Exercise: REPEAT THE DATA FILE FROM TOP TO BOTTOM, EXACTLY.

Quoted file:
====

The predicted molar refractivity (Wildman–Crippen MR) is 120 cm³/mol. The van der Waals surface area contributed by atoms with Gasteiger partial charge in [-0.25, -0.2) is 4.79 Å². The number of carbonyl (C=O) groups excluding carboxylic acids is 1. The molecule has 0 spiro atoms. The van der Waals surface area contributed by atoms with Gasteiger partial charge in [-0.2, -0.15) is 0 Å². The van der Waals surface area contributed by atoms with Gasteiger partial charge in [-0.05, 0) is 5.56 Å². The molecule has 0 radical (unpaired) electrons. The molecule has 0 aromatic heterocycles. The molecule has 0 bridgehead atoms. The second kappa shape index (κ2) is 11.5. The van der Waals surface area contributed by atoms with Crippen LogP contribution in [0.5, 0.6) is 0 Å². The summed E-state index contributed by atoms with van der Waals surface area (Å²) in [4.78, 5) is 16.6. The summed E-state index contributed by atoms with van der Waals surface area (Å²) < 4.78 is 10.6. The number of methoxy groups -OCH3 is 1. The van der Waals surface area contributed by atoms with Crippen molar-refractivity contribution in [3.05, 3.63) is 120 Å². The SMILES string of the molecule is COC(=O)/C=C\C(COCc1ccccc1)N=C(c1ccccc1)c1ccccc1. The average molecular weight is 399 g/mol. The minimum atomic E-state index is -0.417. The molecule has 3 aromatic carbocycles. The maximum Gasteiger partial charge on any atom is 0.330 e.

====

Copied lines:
The predicted molar refractivity (Wildman–Crippen MR) is 120 cm³/mol. The van der Waals surface area contributed by atoms with Gasteiger partial charge in [-0.25, -0.2) is 4.79 Å². The number of carbonyl (C=O) groups excluding carboxylic acids is 1. The molecule has 0 spiro atoms. The van der Waals surface area contributed by atoms with Gasteiger partial charge in [-0.2, -0.15) is 0 Å². The van der Waals surface area contributed by atoms with Gasteiger partial charge in [-0.05, 0) is 5.56 Å². The molecule has 0 radical (unpaired) electrons. The molecule has 0 aromatic heterocycles. The molecule has 0 bridgehead atoms. The second kappa shape index (κ2) is 11.5. The van der Waals surface area contributed by atoms with Crippen LogP contribution in [0.5, 0.6) is 0 Å². The summed E-state index contributed by atoms with van der Waals surface area (Å²) in [4.78, 5) is 16.6. The summed E-state index contributed by atoms with van der Waals surface area (Å²) < 4.78 is 10.6. The number of methoxy groups -OCH3 is 1. The van der Waals surface area contributed by atoms with Crippen molar-refractivity contribution in [3.05, 3.63) is 120 Å². The SMILES string of the molecule is COC(=O)/C=C\C(COCc1ccccc1)N=C(c1ccccc1)c1ccccc1. The average molecular weight is 399 g/mol. The minimum atomic E-state index is -0.417. The molecule has 3 aromatic carbocycles. The maximum Gasteiger partial charge on any atom is 0.330 e.